They're going for the savannah effect, like the world was when we first got out of the trees and started living on the ground on two legs. Classic retro-evolutionary thinking from the company that wants to change the world.
  • Reply 174 of 193
    Quote:
    Originally Posted by Flaneur View Post


    Well, there's no accounting for taste, or tastelessness. I think it's a very good-looking building. And it has more serenity and composure than any rectilinear thing that I've ever seen. Most important, people will most likely look forward to going to work there.



    Have you ever been to Cupertino? I thought not. There is no city there. Maybe this building will create some cafe space around it, who knows?



    There's a beautiful strip mall along North Wolfe... and the employees can play a game of chicken on the 280... maybe the people living along Homestead will invite the employees into their homes for lunch...
  • Reply 175 of 193
    zoetmbzoetmb Posts: 2,654member
    Quote:
    Originally Posted by sapporobabyrtrns View Post


    Apple could also be gearing up their own production facilities. Now wouldn't that be a kick in the head for all of the nay-sayers. Apple products designed and produced in the good ole USA.



    Keep dreaming. There is no building planned on this campus for manufacturing. And the plan submitted to the local approval board has to include everything they're planning to build. There is an underground and a separate garage, a power plant, a separate set of buildings for research & development, an auditorium, etc.
  • Reply 176 of 193
    Quote:
    Originally Posted by zoetmb View Post


    Keep dreaming. There is no building planned on this campus for manufacturing. And the plan submitted to the local approval board has to include everything they're planning to build. There is an underground and a separate garage, a power plant, a separate set of buildings for research & development, an auditorium, etc.



    They could have saved money on the fitness center by having a track on the top of the main building.
  • Reply 177 of 193
    zoetmbzoetmb Posts: 2,654member
    Quote:
    Originally Posted by DarkVader View Post


    It's an incredibly inefficient use of land in a city, and it's essentially fighting with the entire concept of a city. And it's ugly.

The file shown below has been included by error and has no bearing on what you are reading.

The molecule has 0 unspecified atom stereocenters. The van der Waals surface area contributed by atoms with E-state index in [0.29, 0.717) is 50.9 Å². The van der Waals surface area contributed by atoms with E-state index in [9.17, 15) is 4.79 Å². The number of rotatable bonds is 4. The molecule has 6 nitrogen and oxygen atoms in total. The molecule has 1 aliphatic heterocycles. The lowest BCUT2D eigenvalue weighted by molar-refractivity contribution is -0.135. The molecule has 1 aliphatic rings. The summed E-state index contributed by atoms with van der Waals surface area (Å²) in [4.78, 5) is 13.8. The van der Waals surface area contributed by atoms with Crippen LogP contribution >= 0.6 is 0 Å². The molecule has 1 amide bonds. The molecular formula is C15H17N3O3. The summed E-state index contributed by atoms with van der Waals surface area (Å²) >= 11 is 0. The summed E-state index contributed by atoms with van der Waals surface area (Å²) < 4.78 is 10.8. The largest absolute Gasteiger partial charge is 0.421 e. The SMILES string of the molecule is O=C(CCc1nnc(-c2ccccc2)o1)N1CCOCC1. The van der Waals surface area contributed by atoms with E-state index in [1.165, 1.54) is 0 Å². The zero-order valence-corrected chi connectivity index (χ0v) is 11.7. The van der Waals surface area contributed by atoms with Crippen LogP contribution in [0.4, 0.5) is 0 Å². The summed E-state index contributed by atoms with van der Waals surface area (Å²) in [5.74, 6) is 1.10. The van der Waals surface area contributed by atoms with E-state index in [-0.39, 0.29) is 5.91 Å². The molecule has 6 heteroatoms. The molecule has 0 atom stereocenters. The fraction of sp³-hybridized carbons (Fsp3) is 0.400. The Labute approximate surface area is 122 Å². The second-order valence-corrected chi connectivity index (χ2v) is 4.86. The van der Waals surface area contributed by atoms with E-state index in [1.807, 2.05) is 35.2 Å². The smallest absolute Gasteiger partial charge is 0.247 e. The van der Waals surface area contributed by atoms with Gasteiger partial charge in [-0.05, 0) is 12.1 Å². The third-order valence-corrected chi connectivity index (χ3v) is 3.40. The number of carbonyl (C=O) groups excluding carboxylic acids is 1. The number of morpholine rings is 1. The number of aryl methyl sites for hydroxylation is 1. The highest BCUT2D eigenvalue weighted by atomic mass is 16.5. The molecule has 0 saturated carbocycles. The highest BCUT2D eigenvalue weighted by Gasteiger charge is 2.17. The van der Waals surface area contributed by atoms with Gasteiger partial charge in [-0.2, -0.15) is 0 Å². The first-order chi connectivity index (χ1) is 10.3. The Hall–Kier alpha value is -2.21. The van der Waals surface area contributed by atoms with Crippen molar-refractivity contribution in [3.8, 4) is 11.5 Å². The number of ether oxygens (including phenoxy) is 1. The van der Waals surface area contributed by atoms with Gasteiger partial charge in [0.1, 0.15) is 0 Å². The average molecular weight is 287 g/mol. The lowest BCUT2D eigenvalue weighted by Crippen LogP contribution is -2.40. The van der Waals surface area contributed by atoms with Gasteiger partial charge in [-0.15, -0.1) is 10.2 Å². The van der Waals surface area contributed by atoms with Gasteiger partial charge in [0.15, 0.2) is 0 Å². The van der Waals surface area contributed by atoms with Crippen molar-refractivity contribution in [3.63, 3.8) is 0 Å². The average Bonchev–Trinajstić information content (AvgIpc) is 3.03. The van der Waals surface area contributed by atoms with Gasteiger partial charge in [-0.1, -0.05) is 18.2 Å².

The inefficiency doesn't bother me - I actually think it's a benefit because all urban environments need more open space. But the price for that open space in this case is that it's a completely isolated environment from the rest of Cupertino. I think this was done partially because of Apple's paranoia about security and partially simply because it's consistent with the concept of a suburban corporate campus.



    Although it's been years since I've been to Cupertino, it seems to me that unless Apple was willing to build a new town center, there's almost no choice. I do find it unfortunate that as others have already posted, this new Apple campus does not seem to encourage any interaction with the rest of the town. It's designed to drive to, work, stay on campus the entire day and to then drive home. And it's definitely still designed around the car as the primary method of transportation. But these things would be true regardless of the shape or architectural style of the building and they would have been true regardless of whether the building was set in the middle of the campus or alongside a street.



    If Apple had really wanted to shake things up, they would have built their own transportaton system to link CalTrans and other local public transportation with the campus.



    I personally don't think the building is ugly. As to whether it's impersonal will be difficult to determine until it's actually constructed. The question is what will people think of the building five, ten, twenty, fifty years from now? Will it be perceived as a warm, inviting and productive place to work or will it be perceived as an ill-conceived and aesthetically displeasing gimmick that will seem like the pavillions of the 1964 New York World's Fair seem to us now?
  • Reply 178 of 193
    Quote:
    Originally Posted by zoetmb View Post


    The inefficiency doesn't bother me - I actually think it's a benefit because all urban environments need more open space.



    When Jobs went before the Cupertino Elders one of the aspects he triumphed was the dramatically increased open space compared to the HP campus. It's by design, not because some architects got lazy and said "let's plants some trees and be done with it."
  • Reply 179 of 193
    Quote:
    Originally Posted by solipsism View Post


    When Jobs when before the Cupertino Elders one of the aspects he triumphed was the dramatically increased open space compared to the HP campus. It's by design, not because some architects got lazy and said "let's plants some trees and be done with it."



    Not to mention that this open space can used in the future to increase density around the main building... including shopping, residential and office space.
  • Reply 180 of 193
    I am 64 years old and a retired General Contractor, I dealt with renovation, restoration, remolding along with residential and commercial construction. In all the 40 years I had my company I met only one Architect who was worth a damn, the rest were blind as a gnats and not one creative bone in the whole bunch. These guys need to learn how to think out four 90 degree walls and stop over charging and arm and a leg for copied plans that don't work!